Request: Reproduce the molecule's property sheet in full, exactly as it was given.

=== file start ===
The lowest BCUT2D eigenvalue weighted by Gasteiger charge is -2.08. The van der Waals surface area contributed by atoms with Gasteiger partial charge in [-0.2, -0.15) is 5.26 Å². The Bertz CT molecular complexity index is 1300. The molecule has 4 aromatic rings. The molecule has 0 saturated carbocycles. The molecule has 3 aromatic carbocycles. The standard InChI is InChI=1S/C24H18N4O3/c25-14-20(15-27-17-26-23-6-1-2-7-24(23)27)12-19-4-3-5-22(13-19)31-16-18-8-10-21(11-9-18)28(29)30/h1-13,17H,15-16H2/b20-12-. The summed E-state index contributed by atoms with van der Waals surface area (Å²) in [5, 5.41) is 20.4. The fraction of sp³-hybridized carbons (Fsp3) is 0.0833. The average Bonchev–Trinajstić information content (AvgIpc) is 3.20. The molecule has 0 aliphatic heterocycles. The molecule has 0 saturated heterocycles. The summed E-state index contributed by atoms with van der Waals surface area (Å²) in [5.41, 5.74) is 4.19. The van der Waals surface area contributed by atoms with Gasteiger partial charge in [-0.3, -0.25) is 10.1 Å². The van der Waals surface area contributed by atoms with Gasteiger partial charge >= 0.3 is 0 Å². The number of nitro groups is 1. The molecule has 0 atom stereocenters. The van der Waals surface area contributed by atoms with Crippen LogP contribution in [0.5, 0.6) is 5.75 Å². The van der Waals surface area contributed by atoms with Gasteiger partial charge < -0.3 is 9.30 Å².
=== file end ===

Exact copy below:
The lowest BCUT2D eigenvalue weighted by Gasteiger charge is -2.08. The van der Waals surface area contributed by atoms with Gasteiger partial charge in [-0.2, -0.15) is 5.26 Å². The Bertz CT molecular complexity index is 1300. The molecule has 4 aromatic rings. The molecule has 0 saturated carbocycles. The molecule has 3 aromatic carbocycles. The standard InChI is InChI=1S/C24H18N4O3/c25-14-20(15-27-17-26-23-6-1-2-7-24(23)27)12-19-4-3-5-22(13-19)31-16-18-8-10-21(11-9-18)28(29)30/h1-13,17H,15-16H2/b20-12-. The summed E-state index contributed by atoms with van der Waals surface area (Å²) in [5, 5.41) is 20.4. The fraction of sp³-hybridized carbons (Fsp3) is 0.0833. The average Bonchev–Trinajstić information content (AvgIpc) is 3.20. The molecule has 0 aliphatic heterocycles. The molecule has 0 saturated heterocycles. The summed E-state index contributed by atoms with van der Waals surface area (Å²) in [5.41, 5.74) is 4.19. The van der Waals surface area contributed by atoms with Gasteiger partial charge in [-0.3, -0.25) is 10.1 Å². The van der Waals surface area contributed by atoms with Gasteiger partial charge >= 0.3 is 0 Å². The number of nitro groups is 1. The molecule has 0 atom stereocenters. The van der Waals surface area contributed by atoms with Crippen LogP contribution in [0.5, 0.6) is 5.75 Å². The van der Waals surface area contributed by atoms with Gasteiger partial charge < -0.3 is 9.30 Å².